Notes for Teachers

The matter is decided, Bosworth Field, © 2020 matter is decided, Bosworth Field, © 2020 Causes of the Wars of the Roses

We can trace the impact of the Black Death on the local population and the subsequent growth in the bargaining power of the surviving work force (in north Norfolk recent research suggest up to 75% of the population perished). Land was also more freely available. A village elite developed and it was this group that were penalised by the increases in the Poll Tax and who subsequently led the revolt. In Norfolk the rebellion was ruthlessly terminated at North Walsham by Bishop Despenser. However, the growth of something approaching a middle class – which included families like the Pastons, was to create further social tensions.

Another contributory factor was the defeat in the wars with France. The backlash from this helped to seal the Duke of Suffolk’s fate. The returning soldiers added to the power of the private armies of the aristocracy. Jack Cade’s rebellion of 1450 was made up of many ex soldiers home from the France.

The weakness of the monarchy created a vacuum. Some have described the period as the ‘Cousins’ War’ as there were many potential claimants to the throne from all sides of what was a very large Royal family. The term ‘Wars of the Roses’ was a later characterisation favoured by Shakespeare and others.

Into this vacuum strode Warwick ‘The Kingmaker’ and the powerful magnates took and changed sides as it suited them. The Pastons avoided nailing their colours to any particular mast until fighting at Barnet in 1471 with their benefactor the Lancastrian Earl of Oxford. John Paston 3 was wounded in the battle. The fact that John Paston also placed his eldest son to lobby at the Court of the Yorkist King Edward and his second son with the Yorkist Duke of Norfolk, demonstrates that allegiances were often largely pragmatic.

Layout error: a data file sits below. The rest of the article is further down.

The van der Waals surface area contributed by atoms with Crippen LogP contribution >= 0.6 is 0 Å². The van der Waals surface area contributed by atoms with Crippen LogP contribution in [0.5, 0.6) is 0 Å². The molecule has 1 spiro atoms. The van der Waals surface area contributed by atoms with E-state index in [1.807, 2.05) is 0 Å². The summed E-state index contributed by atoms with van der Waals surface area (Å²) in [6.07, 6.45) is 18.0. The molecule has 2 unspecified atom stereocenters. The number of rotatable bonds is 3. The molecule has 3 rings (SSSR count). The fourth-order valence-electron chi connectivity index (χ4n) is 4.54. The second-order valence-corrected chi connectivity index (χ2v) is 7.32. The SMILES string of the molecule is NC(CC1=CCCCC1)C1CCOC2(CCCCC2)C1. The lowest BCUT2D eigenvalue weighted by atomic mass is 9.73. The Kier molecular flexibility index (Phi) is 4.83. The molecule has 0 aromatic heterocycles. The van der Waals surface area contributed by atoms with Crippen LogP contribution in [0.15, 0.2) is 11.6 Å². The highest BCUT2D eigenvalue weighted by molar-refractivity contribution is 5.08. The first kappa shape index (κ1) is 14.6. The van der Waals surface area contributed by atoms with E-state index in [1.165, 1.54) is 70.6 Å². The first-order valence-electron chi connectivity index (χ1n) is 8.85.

During the 1460’s and 70’s it may have suited King Edward to have two of his powerful East Anglia Dukes distracted by the squabbles with the Pastons.

The Pastons were later pardoned by Edward for fighting for the opposite side. It may have helped that John Paston 2 once jousted on King Edward’s team at Eltham.

With the triumph at Bosworth of the Earl of Oxford and Henry Tudor, the Paston family finished on the winning side - although it was to be several years before England finally achieved stability.

Suggested activities for students:

Describe some of the possible causes of the Wars of the Roses -which one do you think was likely to be the main cause?

Why do you think some people describe this period as ‘The Cousins War’?

Why did John and Margaret Paston find themselves in a difficult position in 1444?

The Pastons had no private army. How could they protect themselves at this time?

Copy the Royal family tree and add some notes to explain what happened to some of the people mentioned in the story

The Siege of Caister Castle in 1469 can be described as the only ‘Battle’ of the time to have taken place in East Anglia. Why do you think that the main Battles took place near London, Tewkesbury or in Yorkshire?

Were the Pastons Yorkists or Lancastrians?

How did the Pastons manage to emerge successfully from this time of war?

Describe some of the difficult decisions that the Pastons had to make.

Use the information on the web site to describe some of the weapons that were in use at this time.

Make a drawing of the equipment that the Paston brothers might have had at the Battle of Barnet, including the Paston Coat of Arms. Use the illustration of the wounded John Paston III to help you.

Imagine a list of rules that would have been issued to the Paston Household at Caister during the Siege.

Work with a partner to imagine some of Margaret Paston's diary entries for this period. Share them with the class.

Use the information on Castles on the web site to produce a Tourist Guide to the Castles of the Wars of the Roses.